Release Date: May 14, 2013
Record label: Polyvinyl
Genre(s): Pop/Rock, Alternative/Indie Rock, Indie Electronic, Indie Pop
Wampire’s freshly minted sound doesn’t submit so easily to single genres as it does overarching sentiments. Their influences are held close, but they draw from so many seemingly distant places on their full-length debut that it’s a wonder it emerged as focused as it did. Produced by Unknown Mortal Orchestra’s Jake Portrait, Curiosity is both retro-grabbing and forward-minded.
Admittedly, Wampire is probably not the best band name, bringing to mind a spelling-challenged Robert Pattinson being followed around by pre-pubescent teenage girls. Wampire the band, however, is little like what one might think, and infinitely cooler than one might expect. Somehow an amalgam of '80s synth pop, psychedelic guitar rock, dance music, and soul, Curiosity seems to shape-shift as one listens, both across songs and within them, until the final product can be validly called something new.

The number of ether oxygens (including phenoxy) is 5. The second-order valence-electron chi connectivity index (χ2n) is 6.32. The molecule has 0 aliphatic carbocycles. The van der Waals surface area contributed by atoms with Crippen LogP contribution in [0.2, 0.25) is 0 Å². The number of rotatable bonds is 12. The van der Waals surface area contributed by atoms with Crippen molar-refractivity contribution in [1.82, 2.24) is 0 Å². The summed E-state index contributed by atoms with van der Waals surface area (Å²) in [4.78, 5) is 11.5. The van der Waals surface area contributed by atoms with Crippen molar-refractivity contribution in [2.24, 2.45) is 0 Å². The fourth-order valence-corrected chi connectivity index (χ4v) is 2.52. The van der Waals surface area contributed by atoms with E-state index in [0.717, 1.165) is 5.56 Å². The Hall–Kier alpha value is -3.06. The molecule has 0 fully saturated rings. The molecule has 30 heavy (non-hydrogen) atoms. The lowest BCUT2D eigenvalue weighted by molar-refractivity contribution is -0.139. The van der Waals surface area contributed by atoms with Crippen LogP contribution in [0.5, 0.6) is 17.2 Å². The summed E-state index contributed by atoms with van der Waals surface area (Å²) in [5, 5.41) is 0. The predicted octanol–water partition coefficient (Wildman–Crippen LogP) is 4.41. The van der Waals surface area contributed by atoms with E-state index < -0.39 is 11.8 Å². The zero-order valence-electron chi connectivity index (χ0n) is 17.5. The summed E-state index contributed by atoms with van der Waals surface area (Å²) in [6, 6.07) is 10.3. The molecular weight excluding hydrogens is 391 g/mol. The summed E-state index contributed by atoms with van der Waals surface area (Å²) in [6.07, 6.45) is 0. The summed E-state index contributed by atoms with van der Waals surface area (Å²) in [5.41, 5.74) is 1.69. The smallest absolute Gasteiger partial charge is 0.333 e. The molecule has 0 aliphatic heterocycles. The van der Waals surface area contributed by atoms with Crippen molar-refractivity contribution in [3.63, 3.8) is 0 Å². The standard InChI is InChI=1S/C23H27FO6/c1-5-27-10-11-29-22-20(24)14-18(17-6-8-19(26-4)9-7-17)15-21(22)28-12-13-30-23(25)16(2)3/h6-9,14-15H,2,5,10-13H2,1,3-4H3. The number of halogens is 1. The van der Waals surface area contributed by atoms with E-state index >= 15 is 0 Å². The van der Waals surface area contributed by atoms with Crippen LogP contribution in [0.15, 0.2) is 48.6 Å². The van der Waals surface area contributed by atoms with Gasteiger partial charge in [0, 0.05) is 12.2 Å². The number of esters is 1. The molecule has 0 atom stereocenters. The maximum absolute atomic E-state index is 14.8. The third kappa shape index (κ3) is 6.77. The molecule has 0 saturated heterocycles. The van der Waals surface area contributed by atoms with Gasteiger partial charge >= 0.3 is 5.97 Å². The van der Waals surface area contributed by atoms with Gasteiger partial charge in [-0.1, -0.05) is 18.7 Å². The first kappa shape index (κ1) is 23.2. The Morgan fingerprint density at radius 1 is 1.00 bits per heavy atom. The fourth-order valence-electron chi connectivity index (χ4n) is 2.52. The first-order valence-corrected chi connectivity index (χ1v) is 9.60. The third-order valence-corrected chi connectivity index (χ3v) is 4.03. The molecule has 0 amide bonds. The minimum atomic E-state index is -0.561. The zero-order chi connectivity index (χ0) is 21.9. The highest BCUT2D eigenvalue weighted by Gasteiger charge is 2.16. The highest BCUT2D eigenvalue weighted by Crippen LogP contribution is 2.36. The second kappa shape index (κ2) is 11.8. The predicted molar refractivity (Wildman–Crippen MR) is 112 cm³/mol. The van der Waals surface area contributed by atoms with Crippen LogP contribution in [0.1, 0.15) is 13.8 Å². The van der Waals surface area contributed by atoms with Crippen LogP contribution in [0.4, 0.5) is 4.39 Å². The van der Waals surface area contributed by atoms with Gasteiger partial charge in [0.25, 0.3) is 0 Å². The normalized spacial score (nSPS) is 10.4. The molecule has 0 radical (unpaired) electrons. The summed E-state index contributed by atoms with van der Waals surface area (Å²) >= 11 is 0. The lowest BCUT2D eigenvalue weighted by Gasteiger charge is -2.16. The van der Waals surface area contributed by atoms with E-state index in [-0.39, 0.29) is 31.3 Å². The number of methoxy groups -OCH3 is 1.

There’s been no shortage of cutesy synth-pop bands sprouting up in Portland over the past few years. Wampire is one of them—once a two-piece with a drum machine, they became a power trio three years ago only to recently return to their future-primitive ways. It’s been a long road for core members Rocky Tinder and Eric Phipps, who’ve become household names in their hometown (mostly for their sweaty, dance-in-front-of-the-mirror live shows), and they’re finally shimmying their way beyond the Pacific Northwest with their debut full-length for Polyvinyl.
Whatever your opinion is on the permeation of bass-heavy electronic music into just about every other form of pop, you can’t deny that it’s officially happened. Hell, a few years ago Taylor Swift was singing acoustic serenades to Tim McGraw, now she’s one or two wubs away from a Skrillex collab. But what do we do once critical mass is reached? What happens when the roller coaster passes its highest point and starts coming back down again? Rocky Tinder and Eric Phipps of Wampire just might have an answer.